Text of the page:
The EU Integration – What Role Do Churches Play?
In addition to it being one of the first European countries to adopt Christianity, Georgia is also a country where a multitude of faiths and confessions has peacefully co-existed for centuries. The Georgian Orthodox Church (GOC) in particular, as the biggest religious community, enjoys tremendous support and trust from Georgian society and is an important civil society actor.
And since the Georgian Church enjoys way more public trust than the government, it has become embedded in Georgian society’s collective conscience that that which the Church liketh, they should also like, and that which it loatheth, they should loathe too. And this also involves the EU, NATO and Georgia’s Euro-Atlantic aspirations. The EU and NATO, in order not to be considered an alien concept imposed over national identity in exchange for security and welfare, also need to be trusted by the GOC, especially in the eyes of the older generations. The fact that the ruling party has learnt the past lessons of its predecessor all too well was demonstrated when the government, in cooperation with the local NGO Center for Development and Democracy, sent a delegation of high-ranking clergymen from the Patriarchate and other churches to the EU and NATO headquarters, soon followed by a visit to the US.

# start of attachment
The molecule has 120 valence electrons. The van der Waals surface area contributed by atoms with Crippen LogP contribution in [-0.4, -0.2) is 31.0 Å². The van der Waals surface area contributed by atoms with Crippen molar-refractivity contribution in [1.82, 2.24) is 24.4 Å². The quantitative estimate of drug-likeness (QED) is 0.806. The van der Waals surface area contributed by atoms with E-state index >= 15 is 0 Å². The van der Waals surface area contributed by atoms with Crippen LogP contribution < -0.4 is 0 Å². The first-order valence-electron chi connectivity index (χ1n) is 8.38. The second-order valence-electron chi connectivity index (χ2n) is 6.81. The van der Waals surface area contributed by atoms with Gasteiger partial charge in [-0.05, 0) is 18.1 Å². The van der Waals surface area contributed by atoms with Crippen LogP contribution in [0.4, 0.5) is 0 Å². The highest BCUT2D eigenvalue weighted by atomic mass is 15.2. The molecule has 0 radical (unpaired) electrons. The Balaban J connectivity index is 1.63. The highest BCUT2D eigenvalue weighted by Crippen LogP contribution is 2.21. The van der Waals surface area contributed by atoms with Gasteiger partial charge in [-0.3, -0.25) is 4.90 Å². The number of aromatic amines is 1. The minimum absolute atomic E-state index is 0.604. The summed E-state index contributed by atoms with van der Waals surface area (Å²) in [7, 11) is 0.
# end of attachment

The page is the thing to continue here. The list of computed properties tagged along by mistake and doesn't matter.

However, it’s not only about the Georgian government’s attempts to legitimize the pro-Western course through the Church’s influence – the EU is also well aware that the GOC is an important actor, as became increasingly evident when the high-ranking EU officials arranged a meeting with the Patriarch while visiting Georgia. The former EU Commissioner for Enlargement and the European Neighborhood policy, Štefan Füle, and his successor Johannes Hahn, both paid a visit to the Patriarch, Ilia II. Therefore, it was little surprise when the delegation of the EPP, the largest party in the European Parliament, decided to pay a visit to Georgia to discuss the role of religious actors in the European integration process. It was not their first visit of this kind to the EaP country: in 2017, a delegation of the EPP Working Group (WG) visited Ukraine to discuss the role of the churches in Kyiv’s European aspirations – in return, the Ukrainian Patriarch Philaret paid a visit to the European Parliament in May this year. Just one month later, it was Georgia’s turn to host high-level guests from the European Parliament.
“We came to Georgia for two reasons: first, because Georgia is a frontrunner among the Eastern Partnership countries and second – it is also a country where the Church enjoys tremendous public trust and support,” explained Romain Strasser, Head of the Unit at the Intercultural and Religious Activities Directorate of the EPP group. “We have come to find out what role the different religions play in the European Integration process.”